The day started perfectly. A last-minute programme change and poor organisation meant that only two other people turned up to hear Ernesto Gonzalez and Andres Lofiego talk about their experience with occupying a printing factory in Buenos Aires. Sad for Ernesto and Andres, but lucky for me, because it turned the event into an intimate conversation rather than formal speeches.
It was fascinating to hear them talk about the occupation, particularly because apparently none of the workers were revolutionary or even left-wing – they were quite conservative in fact. It made me realise what people are capable of when circumstances force them to change. Ernesto was one of eight remaining workers in the Chilavert printing factory in 2002 – most of the others had left as Argentina’s economy collapsed and the factory owner had not paid them for months. The ones who stayed were the older workers, the more loyal or faithful ones who believed that things would turn around. Well, they did not. The factory went bankrupt and they all lost their jobs.
But rather than accept this, they occupied the factory. They reasoned that they were owed months of wages, and as workers they had a stronger claim to the factory than any other creditors. The police came in massive force to evict them, but the neighbourhood rallied round to protect them, throwing up barricades in the street and putting their own bodies in the way, betting correctly that the beleaguered government would not dare to start a confrontation with a large group of middle-aged women, especially as people like Andres Lofiego were there with cameras to document everything.
Although the police did not use force in the end, they did continue to blockade the factory for months, stopping any delivery lorries from getting through. A neighbour helped, though, by knocking a hole in his wall and letting the workers pass through the books they had printed, and then taking them off in his car to deliver to the customer. This went on for several months before they were able to join with other worker-occupied factories in Buenos Aires and lobby the local government for a law recognising their right to run the factory. They eventually obtained this, and are still running the factory today as a workers’ cooperative. The legal status was a little complicated, something slightly short of outright ownership, but enough to enable them to run the factory by themselves without owing rent to anybody. Anyway, it was fascinating to hear the story unfold. They basically had no ideology, no plan at all, but all they knew was that they had to keep on working to avoid the destitution that was engulfing many around them. They couldn’t let the factory die. I bought a book of photographs of the occupied factories, “No Pasar” by Andres Lofiego (printed and published, of course, by the Chilavert Cooperative!).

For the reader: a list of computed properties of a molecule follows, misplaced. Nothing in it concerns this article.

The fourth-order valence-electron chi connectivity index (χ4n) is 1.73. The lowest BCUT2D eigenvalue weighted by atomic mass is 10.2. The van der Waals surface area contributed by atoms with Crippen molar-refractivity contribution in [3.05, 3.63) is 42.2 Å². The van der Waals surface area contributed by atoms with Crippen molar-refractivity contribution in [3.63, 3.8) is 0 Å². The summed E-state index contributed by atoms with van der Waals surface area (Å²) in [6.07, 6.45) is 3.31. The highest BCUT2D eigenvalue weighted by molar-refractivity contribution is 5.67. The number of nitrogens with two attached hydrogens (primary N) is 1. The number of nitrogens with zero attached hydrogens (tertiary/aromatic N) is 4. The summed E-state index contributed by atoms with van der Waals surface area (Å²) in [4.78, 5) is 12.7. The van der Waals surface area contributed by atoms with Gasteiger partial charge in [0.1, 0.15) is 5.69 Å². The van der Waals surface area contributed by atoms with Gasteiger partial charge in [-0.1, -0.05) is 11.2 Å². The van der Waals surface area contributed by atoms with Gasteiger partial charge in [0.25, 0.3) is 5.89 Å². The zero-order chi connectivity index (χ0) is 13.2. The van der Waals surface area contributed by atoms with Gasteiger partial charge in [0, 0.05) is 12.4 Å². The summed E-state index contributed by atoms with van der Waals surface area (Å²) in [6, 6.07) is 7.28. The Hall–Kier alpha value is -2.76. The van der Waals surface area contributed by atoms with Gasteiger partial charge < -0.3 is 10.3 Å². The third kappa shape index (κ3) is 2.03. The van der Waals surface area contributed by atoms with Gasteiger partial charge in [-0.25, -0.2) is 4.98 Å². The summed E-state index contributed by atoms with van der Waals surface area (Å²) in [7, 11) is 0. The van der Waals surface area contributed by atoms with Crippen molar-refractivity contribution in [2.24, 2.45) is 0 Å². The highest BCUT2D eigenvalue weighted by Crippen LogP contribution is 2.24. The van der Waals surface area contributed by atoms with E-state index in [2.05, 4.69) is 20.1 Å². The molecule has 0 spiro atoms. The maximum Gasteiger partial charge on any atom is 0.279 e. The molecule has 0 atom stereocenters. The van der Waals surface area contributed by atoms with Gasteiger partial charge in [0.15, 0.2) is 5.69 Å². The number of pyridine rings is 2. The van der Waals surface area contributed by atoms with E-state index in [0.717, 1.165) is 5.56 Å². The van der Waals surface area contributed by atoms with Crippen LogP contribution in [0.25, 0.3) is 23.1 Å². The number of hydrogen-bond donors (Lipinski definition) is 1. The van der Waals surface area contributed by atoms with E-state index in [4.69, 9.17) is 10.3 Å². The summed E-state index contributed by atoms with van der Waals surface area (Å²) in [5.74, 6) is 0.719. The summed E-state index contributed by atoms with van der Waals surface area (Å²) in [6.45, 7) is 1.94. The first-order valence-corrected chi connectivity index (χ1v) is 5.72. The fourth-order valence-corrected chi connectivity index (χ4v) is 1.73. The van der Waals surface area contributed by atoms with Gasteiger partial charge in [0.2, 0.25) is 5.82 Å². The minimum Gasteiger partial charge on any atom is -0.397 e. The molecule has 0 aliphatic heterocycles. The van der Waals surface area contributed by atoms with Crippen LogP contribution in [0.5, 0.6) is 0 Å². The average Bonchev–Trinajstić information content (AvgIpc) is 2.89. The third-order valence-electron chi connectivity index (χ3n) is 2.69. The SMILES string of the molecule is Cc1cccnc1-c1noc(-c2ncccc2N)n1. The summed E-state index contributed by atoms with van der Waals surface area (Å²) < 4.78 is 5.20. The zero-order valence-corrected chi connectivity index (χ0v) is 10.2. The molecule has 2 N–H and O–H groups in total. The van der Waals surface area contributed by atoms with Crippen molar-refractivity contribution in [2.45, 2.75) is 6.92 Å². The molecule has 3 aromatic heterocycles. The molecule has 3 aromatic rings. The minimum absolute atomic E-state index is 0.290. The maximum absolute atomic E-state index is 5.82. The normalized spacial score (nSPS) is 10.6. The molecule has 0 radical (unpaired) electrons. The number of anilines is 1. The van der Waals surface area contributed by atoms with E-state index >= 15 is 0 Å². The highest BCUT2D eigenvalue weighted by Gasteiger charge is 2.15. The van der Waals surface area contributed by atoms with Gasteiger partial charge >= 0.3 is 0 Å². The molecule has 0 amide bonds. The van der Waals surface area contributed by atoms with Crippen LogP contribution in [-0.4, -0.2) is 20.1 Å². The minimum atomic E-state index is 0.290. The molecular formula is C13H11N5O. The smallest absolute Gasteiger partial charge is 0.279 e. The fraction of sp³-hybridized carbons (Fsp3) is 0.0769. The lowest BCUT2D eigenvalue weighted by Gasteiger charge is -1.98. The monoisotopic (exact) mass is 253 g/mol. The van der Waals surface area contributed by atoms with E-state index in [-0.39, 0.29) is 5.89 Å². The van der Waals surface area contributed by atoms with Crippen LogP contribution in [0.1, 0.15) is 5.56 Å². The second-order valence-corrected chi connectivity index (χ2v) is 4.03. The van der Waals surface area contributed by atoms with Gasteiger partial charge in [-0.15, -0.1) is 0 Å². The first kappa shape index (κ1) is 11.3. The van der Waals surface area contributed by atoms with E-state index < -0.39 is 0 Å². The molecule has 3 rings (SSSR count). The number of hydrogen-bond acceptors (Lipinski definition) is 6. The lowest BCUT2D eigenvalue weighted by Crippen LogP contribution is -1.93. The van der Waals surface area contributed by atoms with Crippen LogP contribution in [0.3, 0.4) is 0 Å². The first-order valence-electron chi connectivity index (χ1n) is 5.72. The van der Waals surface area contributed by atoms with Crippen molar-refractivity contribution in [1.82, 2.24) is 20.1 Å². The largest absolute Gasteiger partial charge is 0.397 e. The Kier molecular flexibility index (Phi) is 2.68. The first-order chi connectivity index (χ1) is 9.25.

Next was Ghanaian activist Mani Tanoh speaking about the legacy of Kwame Nkrumah and the dream of African liberation. He praised Nkrumah’s strategy, laid out at the 1945 Pan-African Congress in Manchester, of mass mobilisation of workers and peasants to defeat colonialism. This was spectacularly more successful than the previous elitist movement of academics and professionals who confined themselves to polite petitions to the King. By 1951 a general strike in Ghana had catapulted him to leadership of the country, and by 1957 independence was won.
Tanoh was very critical, however, of what Nkrumah did once he gained power. He said Nkrumah posited the state as the only line of defence for the Ghanaian people against Western imperialism, and claimed any criticism of the state was a dangerous act of disloyalty. In 1964 Nkrumah declared a one-party state, and since he was head of the ruling party for life, that meant that effectively he was the ruler of Ghana for as long as he pleased. Everything was done in the name of the workers and peasants, but these classes were embodied in the person of the President. Dissent and class treason were made synonymous, and crushed. Tanoh drew a parallel with Robert Mugabe in Zimbabwe today, saying that by blaming every act of dissent on Western imperialism and demanding total unity in the form of obeisance to the state, he makes the same mistake as Nkrumah. In both cases, Western powers are certainly interfering (Nkrumah himself was eventually brought down by a CIA-backed coup). But ordinary people also have real grievances which they are not allowed to express without being labelled traitors and supporters of Western imperialism.